Pennsylvania drug kingpin Ronald Whethers used cell phones to run a narcotics empire from prison, leading to a state law prohibiting cell phones behind bars. Still, says the Pittsburgh Post-Gazette, corrections officers at home and abroad are struggling with how to keep inmates from wreaking havoc by phone. “They’re pulling their hair out,” said Louis Garzarelli, a former U.S. Bureau of Prisons intelligence officer who teaches criminology at Mount Aloysius College. “They really don’t know what to do about it. The damage that is done is unaccountable. They don’t know how many are in there.”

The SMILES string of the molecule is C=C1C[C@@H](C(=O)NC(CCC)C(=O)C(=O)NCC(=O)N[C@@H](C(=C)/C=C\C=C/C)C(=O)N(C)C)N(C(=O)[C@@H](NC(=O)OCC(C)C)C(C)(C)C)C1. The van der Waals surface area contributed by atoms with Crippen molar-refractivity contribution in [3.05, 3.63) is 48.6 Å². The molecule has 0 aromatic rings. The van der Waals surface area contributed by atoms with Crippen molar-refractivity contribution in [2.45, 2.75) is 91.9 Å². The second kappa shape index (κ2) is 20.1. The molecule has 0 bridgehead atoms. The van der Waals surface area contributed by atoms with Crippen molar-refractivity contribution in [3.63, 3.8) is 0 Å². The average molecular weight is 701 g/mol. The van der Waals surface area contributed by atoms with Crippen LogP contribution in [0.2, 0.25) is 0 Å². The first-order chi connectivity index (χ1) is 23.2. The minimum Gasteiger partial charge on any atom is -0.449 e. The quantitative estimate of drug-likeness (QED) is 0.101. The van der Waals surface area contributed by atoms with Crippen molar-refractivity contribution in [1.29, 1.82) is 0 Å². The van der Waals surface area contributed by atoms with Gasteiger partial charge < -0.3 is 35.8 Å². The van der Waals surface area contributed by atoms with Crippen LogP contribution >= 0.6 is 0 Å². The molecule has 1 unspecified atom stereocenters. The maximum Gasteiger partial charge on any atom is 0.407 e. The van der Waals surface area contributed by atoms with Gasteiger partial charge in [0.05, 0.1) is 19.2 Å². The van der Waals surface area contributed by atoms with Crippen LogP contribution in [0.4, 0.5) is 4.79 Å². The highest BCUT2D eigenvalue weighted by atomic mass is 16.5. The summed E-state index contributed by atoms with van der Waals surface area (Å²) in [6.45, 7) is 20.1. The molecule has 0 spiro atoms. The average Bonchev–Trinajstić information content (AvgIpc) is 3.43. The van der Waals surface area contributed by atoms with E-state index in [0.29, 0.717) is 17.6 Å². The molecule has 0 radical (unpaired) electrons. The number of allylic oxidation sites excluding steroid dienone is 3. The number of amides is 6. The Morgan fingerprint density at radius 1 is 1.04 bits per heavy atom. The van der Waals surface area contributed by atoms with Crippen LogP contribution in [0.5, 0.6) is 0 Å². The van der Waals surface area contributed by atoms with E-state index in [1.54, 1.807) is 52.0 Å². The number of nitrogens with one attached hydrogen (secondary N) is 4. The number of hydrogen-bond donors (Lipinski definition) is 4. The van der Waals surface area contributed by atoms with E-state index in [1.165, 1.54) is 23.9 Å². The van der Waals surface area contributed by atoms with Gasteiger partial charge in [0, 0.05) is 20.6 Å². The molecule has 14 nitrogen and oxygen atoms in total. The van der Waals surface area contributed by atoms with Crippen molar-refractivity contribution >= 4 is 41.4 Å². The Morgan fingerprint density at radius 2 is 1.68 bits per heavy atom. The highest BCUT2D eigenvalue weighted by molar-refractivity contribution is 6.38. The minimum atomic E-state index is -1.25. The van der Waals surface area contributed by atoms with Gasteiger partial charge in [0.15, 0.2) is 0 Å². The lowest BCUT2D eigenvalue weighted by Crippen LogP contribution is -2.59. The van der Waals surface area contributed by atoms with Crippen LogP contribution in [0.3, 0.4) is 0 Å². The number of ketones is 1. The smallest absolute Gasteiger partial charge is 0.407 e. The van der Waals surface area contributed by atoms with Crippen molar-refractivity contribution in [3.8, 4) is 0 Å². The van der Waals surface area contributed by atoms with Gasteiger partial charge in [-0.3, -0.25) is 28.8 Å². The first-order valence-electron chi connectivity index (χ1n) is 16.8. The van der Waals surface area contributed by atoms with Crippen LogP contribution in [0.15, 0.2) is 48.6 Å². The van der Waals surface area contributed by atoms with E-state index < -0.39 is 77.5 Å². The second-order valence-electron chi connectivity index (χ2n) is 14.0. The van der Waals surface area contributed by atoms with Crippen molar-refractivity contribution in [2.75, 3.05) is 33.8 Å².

Officials are seizing thousands of cell phones nationwide. Some are brought in by visitors, who may hide them in body cavities. Most are supplied by guards, often in exchange for bribes. The going price: $500. At Pennsylvania’s Graterford prison, four guards were indicted last year on federal charges of supplying cell phones and drugs to inmates in exchange for bribes. The newest threat behind bars is the SIM card, a tiny, portable memory chip that allows lots of prisoners to use a single phone. “Cell phones become a huge threat to  the officers inside the prison, the prisoners themselves, and the public,” said Terry Bittner of EVI Technology, a Maryland company whose cell phone detection system is used in one Pennsylvania prison, some federal facilities, and elsewhere.